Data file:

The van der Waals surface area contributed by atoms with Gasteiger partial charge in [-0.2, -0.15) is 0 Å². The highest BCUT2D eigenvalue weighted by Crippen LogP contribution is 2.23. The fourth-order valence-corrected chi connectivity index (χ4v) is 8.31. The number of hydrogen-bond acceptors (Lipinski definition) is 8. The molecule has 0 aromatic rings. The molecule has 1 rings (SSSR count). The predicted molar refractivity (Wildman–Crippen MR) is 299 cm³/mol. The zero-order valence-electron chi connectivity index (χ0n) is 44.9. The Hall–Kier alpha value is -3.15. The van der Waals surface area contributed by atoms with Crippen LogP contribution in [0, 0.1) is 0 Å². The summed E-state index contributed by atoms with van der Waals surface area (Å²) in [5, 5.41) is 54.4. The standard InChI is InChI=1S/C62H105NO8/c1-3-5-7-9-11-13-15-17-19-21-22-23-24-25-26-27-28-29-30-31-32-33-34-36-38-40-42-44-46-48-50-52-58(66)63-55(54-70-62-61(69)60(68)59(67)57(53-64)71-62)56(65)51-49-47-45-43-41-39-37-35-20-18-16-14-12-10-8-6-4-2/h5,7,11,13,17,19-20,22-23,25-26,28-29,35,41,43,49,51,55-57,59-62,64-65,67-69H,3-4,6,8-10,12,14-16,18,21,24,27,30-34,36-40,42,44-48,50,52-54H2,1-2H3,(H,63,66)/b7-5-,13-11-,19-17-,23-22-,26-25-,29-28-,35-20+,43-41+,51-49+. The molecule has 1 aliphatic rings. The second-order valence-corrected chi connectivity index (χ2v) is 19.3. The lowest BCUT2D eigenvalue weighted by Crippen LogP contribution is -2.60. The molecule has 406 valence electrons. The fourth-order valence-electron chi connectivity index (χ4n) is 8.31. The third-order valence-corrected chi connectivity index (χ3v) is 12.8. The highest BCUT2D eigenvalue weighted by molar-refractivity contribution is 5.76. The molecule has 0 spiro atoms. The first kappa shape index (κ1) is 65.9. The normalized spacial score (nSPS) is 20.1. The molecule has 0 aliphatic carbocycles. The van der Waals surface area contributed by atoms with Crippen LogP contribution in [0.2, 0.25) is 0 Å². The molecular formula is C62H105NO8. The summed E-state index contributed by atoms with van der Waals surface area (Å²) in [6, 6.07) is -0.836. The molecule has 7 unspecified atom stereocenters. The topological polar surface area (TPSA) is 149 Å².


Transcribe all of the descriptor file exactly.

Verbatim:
The van der Waals surface area contributed by atoms with Gasteiger partial charge in [-0.2, -0.15) is 0 Å². The highest BCUT2D eigenvalue weighted by Crippen LogP contribution is 2.23. The fourth-order valence-corrected chi connectivity index (χ4v) is 8.31. The number of hydrogen-bond acceptors (Lipinski definition) is 8. The molecule has 0 aromatic rings. The molecule has 1 rings (SSSR count). The predicted molar refractivity (Wildman–Crippen MR) is 299 cm³/mol. The zero-order valence-electron chi connectivity index (χ0n) is 44.9. The Hall–Kier alpha value is -3.15. The van der Waals surface area contributed by atoms with Crippen LogP contribution in [0, 0.1) is 0 Å². The summed E-state index contributed by atoms with van der Waals surface area (Å²) in [5, 5.41) is 54.4. The standard InChI is InChI=1S/C62H105NO8/c1-3-5-7-9-11-13-15-17-19-21-22-23-24-25-26-27-28-29-30-31-32-33-34-36-38-40-42-44-46-48-50-52-58(66)63-55(54-70-62-61(69)60(68)59(67)57(53-64)71-62)56(65)51-49-47-45-43-41-39-37-35-20-18-16-14-12-10-8-6-4-2/h5,7,11,13,17,19-20,22-23,25-26,28-29,35,41,43,49,51,55-57,59-62,64-65,67-69H,3-4,6,8-10,12,14-16,18,21,24,27,30-34,36-40,42,44-48,50,52-54H2,1-2H3,(H,63,66)/b7-5-,13-11-,19-17-,23-22-,26-25-,29-28-,35-20+,43-41+,51-49+. The molecule has 1 aliphatic rings. The second-order valence-corrected chi connectivity index (χ2v) is 19.3. The lowest BCUT2D eigenvalue weighted by Crippen LogP contribution is -2.60. The molecule has 406 valence electrons. The fourth-order valence-electron chi connectivity index (χ4n) is 8.31. The third-order valence-corrected chi connectivity index (χ3v) is 12.8. The highest BCUT2D eigenvalue weighted by molar-refractivity contribution is 5.76. The molecule has 0 spiro atoms. The first kappa shape index (κ1) is 65.9. The normalized spacial score (nSPS) is 20.1. The molecule has 0 aliphatic carbocycles. The van der Waals surface area contributed by atoms with Crippen LogP contribution in [0.2, 0.25) is 0 Å². The molecular formula is C62H105NO8. The summed E-state index contributed by atoms with van der Waals surface area (Å²) in [6, 6.07) is -0.836. The molecule has 7 unspecified atom stereocenters. The topological polar surface area (TPSA) is 149 Å².